4. Be as concrete as possible. Adolescents do not generally deal with abstraction. Our school gives out demerits for infractions of rules. These have their place, but I have found them to be of limited utility. I used to spend a lot of time after play rehearsals picking up sweatshirts and books and binders and all manner of things. Saying "please" didn't do much. So, I gave out demerits. That didn't do much, either. Part of the problem is that the demerits don't really do anything until the students have accumulated 5 of them. Then they have to go to detention. But that is too abstract and too distant for most students. So, I decided that if I was running a maid service, I would insist on being paid. I now pick up whatever is left and then email an invoice charging three cans of Dr. Pepper--to be paid for with the student's own money per item. Since doing this, I hardly ever have to pick anything up, and I don't think I've ever had to pick up the same student's stuff twice. I can only conclude that it's a much more concrete and immediate consequence than the demerits.
5. Be consistent. In working with middle school kids, you have to have a very clear idea of what you want. You have to focus on that like a laser and not be distracted. Pick one or two things you will not budge on and then be unyielding. Middle school kids, for the most part, do not understand exceptions. There might be a very good reason to make an exception. Don't. Nuance generally does not work. You will give them a complex explanation of why, in this case, you are going to make an exception. It might make sense and they will nod and acknowledge that they understand. But they will not. All that will register is that you made an exception. I have fallen into this trap over and over. They are not as mature as they look. Their ability to deal with abstractions is very minimal.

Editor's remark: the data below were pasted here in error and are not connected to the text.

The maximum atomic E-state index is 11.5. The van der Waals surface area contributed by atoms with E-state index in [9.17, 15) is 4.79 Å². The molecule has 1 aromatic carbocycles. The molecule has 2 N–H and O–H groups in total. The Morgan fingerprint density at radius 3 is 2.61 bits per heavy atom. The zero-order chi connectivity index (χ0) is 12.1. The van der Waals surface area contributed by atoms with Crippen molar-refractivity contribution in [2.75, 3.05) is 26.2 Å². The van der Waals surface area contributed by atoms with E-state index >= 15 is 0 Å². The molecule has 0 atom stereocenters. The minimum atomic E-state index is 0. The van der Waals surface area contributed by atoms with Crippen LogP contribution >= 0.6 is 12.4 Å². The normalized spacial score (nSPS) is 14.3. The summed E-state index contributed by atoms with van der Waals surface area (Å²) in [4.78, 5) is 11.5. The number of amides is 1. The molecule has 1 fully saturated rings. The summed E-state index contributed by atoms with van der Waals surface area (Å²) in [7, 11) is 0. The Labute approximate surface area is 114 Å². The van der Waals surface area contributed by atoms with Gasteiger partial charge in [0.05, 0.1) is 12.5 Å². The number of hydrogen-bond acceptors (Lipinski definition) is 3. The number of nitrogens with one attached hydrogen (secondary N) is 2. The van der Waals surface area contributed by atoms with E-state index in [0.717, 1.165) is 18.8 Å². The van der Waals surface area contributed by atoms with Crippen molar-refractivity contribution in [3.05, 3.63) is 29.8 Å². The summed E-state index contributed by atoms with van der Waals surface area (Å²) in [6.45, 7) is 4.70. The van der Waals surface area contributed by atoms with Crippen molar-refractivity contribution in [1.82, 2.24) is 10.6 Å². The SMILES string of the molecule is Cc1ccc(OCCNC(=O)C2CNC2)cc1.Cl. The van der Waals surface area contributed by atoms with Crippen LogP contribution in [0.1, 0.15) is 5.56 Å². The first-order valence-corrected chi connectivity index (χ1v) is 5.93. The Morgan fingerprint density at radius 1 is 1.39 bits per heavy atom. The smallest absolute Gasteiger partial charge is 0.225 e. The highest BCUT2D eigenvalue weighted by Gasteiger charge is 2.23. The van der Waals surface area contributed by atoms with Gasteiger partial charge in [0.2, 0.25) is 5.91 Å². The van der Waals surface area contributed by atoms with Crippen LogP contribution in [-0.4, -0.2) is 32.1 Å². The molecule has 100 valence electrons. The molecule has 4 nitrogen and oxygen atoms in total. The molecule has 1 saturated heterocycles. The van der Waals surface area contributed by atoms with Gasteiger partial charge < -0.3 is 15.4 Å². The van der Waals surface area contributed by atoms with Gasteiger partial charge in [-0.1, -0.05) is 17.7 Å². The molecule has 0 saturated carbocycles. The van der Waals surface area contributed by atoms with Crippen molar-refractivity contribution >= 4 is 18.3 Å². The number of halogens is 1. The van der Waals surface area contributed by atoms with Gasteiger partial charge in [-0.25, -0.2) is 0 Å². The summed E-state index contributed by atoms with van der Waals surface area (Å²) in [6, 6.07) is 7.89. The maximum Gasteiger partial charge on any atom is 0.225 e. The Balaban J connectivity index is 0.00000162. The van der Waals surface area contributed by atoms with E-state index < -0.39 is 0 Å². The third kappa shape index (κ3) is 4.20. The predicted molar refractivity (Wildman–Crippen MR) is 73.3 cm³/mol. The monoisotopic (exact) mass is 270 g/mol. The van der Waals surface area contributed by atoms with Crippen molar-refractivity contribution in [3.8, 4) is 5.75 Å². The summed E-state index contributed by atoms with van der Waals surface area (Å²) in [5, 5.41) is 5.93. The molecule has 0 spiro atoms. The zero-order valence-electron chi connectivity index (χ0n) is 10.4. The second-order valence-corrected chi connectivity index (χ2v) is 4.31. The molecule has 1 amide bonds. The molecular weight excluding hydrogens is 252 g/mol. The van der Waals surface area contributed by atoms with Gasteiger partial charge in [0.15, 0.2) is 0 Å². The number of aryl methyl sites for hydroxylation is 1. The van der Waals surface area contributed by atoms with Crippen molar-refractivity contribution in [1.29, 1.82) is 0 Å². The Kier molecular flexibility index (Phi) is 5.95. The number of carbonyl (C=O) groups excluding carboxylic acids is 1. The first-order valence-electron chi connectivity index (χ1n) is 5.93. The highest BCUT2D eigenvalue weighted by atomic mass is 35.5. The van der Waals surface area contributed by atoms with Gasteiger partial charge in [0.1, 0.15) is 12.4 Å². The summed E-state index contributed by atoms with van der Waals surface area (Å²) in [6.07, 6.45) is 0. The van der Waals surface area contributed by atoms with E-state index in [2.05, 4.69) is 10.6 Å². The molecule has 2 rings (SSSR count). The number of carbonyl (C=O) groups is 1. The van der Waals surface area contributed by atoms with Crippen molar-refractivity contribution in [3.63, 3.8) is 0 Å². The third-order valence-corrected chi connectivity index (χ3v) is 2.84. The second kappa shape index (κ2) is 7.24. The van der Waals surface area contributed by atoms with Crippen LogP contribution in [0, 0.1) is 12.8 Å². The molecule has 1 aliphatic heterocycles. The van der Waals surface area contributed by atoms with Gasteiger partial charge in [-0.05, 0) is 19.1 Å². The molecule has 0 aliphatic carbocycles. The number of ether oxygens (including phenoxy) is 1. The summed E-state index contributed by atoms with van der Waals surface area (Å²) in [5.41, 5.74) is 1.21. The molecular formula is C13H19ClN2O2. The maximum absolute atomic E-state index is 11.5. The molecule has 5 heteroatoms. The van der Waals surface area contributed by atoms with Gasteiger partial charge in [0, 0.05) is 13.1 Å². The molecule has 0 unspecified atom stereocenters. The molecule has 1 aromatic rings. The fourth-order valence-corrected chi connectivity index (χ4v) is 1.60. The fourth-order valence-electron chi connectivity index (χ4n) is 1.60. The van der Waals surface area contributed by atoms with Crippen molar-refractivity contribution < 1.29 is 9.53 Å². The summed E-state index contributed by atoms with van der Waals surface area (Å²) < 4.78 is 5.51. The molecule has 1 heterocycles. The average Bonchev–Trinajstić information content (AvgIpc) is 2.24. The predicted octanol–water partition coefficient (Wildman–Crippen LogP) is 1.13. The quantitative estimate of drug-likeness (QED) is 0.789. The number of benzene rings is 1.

6. Understand what you are trying to do. You need to very clearly understand what you hope to accomplish with discipline or motivation. Let me give you an example. When I was younger, my mother got tired of picking up our stuff--which we left liberally all over the house. Anything she picked up was put in a closet and to retrieve it, we had to do chores.
This is a logical and very rational bit of discipline. And, as far as I can remember, it did absolutely nothing to change our behavior. As far as I know, we still left things out at the same rate. So, in terms of changing our behavior, it was not successful. But, it was a wonderful way to teach us a lesson about life and real-world. It was also the right thing to do. So, I think it was a success--but not in the short-term. It's important not to confuse means and ends--but it is also devilishly difficult at this age.
Pick what you want to achieve and then focus on it relentlessly.
7. Realize that there are some things that you just have to bite your lip and deal with. The reality is that some middle school boys would literally rather die than sing loudly and with energy and emotion. They don't want to look stupid or be made fun of. That means there is literally nothing I can do to compel them to do this. So, I need to not fight it. I try to encourage and motivate, but I have also come to accept the parameters I'm dealing with. Similarly, some kids will simply not clean their rooms regardless of what you threaten. So, decided if it's really worth the effort.
There's more I'd like to say, but I think I'll save it for future posts.